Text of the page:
Various studies using participants from needle-syringe exchange programs have reported that, as compared to those who did not use alcohol or used it very less, the odds of sharing needles/syringes was significantly higher in PWIDs with alcohol abuse. [56],[57],[58] Another study that recruited both male and female PWIDs from a detoxification program reported positive association between alcohol abuse and HIV-related high-risk behaviors; this risk was found to be higher in women as compared to men. [59]

A longitudinal study using data from the ALIVE cohort (n = 1,698 PWIDs) reported that risk behaviors (namely, non-injecting cocaine use, injecting drugs, men having sex with men and multiple sexual partners) were associated with higher alcohol consumption. [60] At follow-up, there was a decrease in overall alcohol use, binge-drinking, and also HIV-related high-risk behaviors.

However, the major limitations of all these studies have been their failure to look into event-level association between alcohol intoxication and risk behaviors, that is, whether alcohol use immediately preceded high-risk injection behavior. Till date, to the best of our knowledge, hardly any studies have looked into event-level association between alcohol use and high-risk injection practices. However, one of the recent studies has tried to address both global, as well as event-level association between alcohol intoxication and high-risk sexual behaviors. Analyzing data from 6,341 PWIDs entering detoxification or Methadone maintenance program between 1990 and 2004, a study has reported both global as well as event level association between alcohol intoxication and risky sexual behavior, especially if both partners were intoxicated. [61]

Although, concurrent use of alcohol has been consistently associated with high-risk sexual behaviors; its role in risky injection practices has not been studied adequately. Only a few studies have looked into this aspect. Though, these studies have found a positive association between alcohol abuse and high-risk injection practices, none of the studies have been able to either establish a causal relationship or event-level association, that is, use of alcohol immediately preceding injection sharing, which limits the reliability of the association between the two.


The traditional concepts of stigma have been concerned with those considered to have a "spoiled" identity and how those who are stigmatized internalize aspects of that identity. [62] The recent conceptualization of stigma highlights its dynamic process through a combination of labeling, stereotyping, discrimination, and loss of status. [63] In the context of substance use, it has been suggested that the attribution of and internalization of stigma can reduce the effectiveness of prevention as well as other harm-reduction activities. [64] As early as 1950s and 1960s, it was recognized that stigmatization also occurred within drug using groups, that is, "propensity by drug users [sic] to derogate other drug users [sic] in an attempt to raise their own status". [65] Various studies have reported that among HIV non-infected individuals, stigmatization was found to increase high-risk behaviors and among sexually active PLHWA (People Living with HIV/AIDS), experiences of HIV/AIDS discrimination led to an increased incidence of unsafe sexual behavior. [66],[67],[68]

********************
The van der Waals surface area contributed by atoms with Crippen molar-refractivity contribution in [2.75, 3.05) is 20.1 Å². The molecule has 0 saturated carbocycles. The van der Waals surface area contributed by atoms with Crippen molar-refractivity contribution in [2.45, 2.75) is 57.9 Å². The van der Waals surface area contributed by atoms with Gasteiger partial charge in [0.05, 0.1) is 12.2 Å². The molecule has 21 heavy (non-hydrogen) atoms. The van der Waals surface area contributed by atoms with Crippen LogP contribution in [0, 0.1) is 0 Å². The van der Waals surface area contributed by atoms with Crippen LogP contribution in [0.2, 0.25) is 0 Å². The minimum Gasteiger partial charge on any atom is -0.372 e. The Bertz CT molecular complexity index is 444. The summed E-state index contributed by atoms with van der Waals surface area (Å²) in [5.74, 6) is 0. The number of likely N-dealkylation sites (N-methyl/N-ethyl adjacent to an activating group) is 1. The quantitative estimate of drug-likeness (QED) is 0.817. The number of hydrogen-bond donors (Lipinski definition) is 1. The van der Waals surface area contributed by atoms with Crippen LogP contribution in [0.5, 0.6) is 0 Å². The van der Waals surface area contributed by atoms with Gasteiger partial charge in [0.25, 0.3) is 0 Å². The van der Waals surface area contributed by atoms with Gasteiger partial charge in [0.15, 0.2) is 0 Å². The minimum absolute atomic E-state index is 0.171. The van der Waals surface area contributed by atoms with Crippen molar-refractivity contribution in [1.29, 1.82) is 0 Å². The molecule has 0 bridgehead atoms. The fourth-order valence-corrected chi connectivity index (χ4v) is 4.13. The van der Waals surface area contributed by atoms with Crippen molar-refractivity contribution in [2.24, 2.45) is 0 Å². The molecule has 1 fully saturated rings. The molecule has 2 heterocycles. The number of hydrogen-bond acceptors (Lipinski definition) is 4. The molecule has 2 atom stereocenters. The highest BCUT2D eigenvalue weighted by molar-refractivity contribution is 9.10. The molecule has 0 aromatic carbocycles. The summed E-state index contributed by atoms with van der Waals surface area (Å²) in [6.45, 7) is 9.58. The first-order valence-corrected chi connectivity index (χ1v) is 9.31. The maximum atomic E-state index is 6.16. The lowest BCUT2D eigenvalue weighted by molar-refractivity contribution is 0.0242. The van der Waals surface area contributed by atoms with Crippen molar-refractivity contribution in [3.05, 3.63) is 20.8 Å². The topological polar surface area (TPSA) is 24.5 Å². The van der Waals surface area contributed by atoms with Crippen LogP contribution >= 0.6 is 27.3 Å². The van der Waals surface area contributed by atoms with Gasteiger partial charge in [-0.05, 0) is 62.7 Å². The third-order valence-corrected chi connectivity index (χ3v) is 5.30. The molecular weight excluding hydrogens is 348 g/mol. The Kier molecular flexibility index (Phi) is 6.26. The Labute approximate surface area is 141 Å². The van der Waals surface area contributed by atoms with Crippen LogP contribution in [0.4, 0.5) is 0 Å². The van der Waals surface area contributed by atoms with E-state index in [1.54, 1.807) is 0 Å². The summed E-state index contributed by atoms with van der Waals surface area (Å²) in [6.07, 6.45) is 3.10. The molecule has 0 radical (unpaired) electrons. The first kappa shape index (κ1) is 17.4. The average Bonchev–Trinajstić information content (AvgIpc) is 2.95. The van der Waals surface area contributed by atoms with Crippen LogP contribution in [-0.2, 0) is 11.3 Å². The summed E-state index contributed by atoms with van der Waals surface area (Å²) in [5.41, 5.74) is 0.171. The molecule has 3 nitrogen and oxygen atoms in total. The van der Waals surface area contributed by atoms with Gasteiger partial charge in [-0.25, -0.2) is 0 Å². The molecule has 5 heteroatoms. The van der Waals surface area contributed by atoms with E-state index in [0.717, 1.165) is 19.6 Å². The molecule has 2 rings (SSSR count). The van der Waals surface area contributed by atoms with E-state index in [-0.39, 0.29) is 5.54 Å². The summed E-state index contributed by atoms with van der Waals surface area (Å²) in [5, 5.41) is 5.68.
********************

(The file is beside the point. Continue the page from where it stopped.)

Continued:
A qualitative study involving pharmacies, PWIDs and other key persons involved with service delivery and planning, reported that "independent" pharmacies were more supportive and accepting of PWIDs as compared to those that were dependent on the government for their funding. The pharmacies tend to view the PWIDs as "undesirable, scary, and undeserving; likely to be "dodgy" and/or shoplifters." The PWIDs were able to pick the stigma from pharmacies, their staff, and other pharmacy consumers and avoided pharmacies in which they feared discrimination or felt too uncomfortable with. Within the PWID population, those who were homeless and shared injections were considered to be "irresponsible, dirty, lazy people… who had given up" by other PWIDs who were non-sharers and/or were staying at their homes. The authors further postulated that presence of stigma was also a major barrier in accessing harm-reduction service and thereby promoting high-risk behaviors. [69]

In a study from Chennai (India), 851 male PWIDs were recruited through street-outreach program. After adjusting for important variables (demographic, history of arrest or treatment in past year, age of starting injections, acquiescence bias), perceived stigma remained consistent and was significantly associated with frequency of injection use, sharing of needles and other equipment and having at least two high-risk injection behaviors per week in the past 6 months. [70]

People who inject drugs are a highly stigmatized group not only by the general population, but also by non-injecting substance users. Stigma is found to impact not only the various high-risk behavior but also treatment-seeking by PWIDs. Major studies have focused on stigma and its impact among HIV-positive individuals; however, less emphasis has been given on the direct impact of stigma on various high-risk behaviors. [71] Thus, it has been suggested that to develop prevention programs, more rigorous studies need to be undertaken to understand the relationship between stigma and HIV-related high-risk behaviors.

Impact of abstinence-oriented treatment